Medical Training VR
There’s a baby boy on a stretcher in a children’s hospital emergency room. His mother is standing nearby, begging the doctors to do something, as her baby lies there. He is drooling and shaking; his diaper is soaked; he is making a disturbing snoring noise. An EMT comes in and says, “Doctor, this is a 1-year-old male found by the mother at home, having a seizure. The seizure’s been lasting about seven minutes. Blood glucose on scene was 90.” The EMT leaves.
A nurse exclaims to the doctor, “You have to do something! He is seizing! He is seizing!”
“Are you just going to let him die?” the mother wails.
The doctor has just a few seconds to make a decision. Should she put an oxygen mask on the baby? Give the baby Ativan or another anti-seizure medication? Quickly, she has to makes her choice, or the baby is going to die.
Well, not actually. This is a virtual reality simulation designed by doctors at Children’s Hospital Los Angeles in conjunction with Oculus’s VR for Good program and the companies AiSolve and Bioflight, intended to help medical students and residents get training in the kinds of low-frequency, high-stakes situations that children’s ER doctors encounter — situations that are particularly expensive and logistically complicated to teach.
According to Dr. Joshua Sherman of CHLA and the USC Keck School of Medicine, VR helps solve several problems for medical training programs: expense, accessibility, and verisimilitude. (Sherman also helped develop the training.) Hands-on training for medical students and residents is time-consuming and expensive — mannequins run upwards of $50,000, plus maintenance and tech support — and also requires a room full of actual people to play the doctors and nurses. The other type of training currently used is screen-based training, but that doesn’t closely mimic a real-life situation. VR manages to replicate the atmosphere of an emergency room situation while also being accessible — a trainee can easily do it on his or her own time. Besides the simulated nature of the experience, the main drawbacks right now are lack of voice control and inability to have more than one person in the experience at the same time. There’s also currently only two training modules, so the applications are limited.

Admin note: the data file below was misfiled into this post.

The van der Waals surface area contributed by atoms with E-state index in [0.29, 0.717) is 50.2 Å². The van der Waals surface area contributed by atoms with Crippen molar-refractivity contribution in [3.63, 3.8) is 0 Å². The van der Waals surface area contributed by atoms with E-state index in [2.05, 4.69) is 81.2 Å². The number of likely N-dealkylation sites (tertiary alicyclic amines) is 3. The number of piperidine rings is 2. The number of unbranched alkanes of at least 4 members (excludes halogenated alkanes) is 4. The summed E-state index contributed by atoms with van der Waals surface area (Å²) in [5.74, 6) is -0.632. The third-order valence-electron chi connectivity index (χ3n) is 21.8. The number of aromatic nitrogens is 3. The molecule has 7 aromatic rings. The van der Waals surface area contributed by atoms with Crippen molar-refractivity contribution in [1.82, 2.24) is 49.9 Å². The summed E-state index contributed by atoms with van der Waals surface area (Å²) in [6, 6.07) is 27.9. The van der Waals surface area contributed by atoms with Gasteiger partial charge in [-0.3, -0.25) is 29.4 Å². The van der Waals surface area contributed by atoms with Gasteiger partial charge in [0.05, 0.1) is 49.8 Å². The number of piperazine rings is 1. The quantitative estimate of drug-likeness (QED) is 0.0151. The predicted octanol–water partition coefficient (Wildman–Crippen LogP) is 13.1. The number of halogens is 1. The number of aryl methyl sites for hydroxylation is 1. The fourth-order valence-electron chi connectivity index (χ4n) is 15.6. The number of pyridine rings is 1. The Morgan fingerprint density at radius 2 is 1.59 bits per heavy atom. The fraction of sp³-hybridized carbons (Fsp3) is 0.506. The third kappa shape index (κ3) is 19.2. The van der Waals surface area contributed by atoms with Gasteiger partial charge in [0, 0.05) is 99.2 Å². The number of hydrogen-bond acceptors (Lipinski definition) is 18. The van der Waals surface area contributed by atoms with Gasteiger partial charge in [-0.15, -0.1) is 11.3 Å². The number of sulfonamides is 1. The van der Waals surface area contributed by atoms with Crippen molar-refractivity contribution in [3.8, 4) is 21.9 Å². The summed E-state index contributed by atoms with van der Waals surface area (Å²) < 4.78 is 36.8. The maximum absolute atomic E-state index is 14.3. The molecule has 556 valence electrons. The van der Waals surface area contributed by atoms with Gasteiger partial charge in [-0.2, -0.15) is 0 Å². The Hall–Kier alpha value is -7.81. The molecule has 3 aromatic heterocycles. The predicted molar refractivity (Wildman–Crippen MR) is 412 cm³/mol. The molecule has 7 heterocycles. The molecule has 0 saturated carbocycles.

Sherman’s first VR experience was the Oculus Dreamdeck — which puts users at the top of a very tall building. Sherman, who is afraid of heights, felt his heart rate go up and his palms get sweaty. “I knew it was not real but I couldn’t get myself to jump,” he said. “When I felt that physiologic response and how similar it was to the real world, I immediately thought, why can’t we use this to simulate the response on resuscitations? We can train people who we can’t train in real life, up to an extent, so then when they face it in real life, it still will be very stressful but they will be able to select the correct items and protocols under pressure.”
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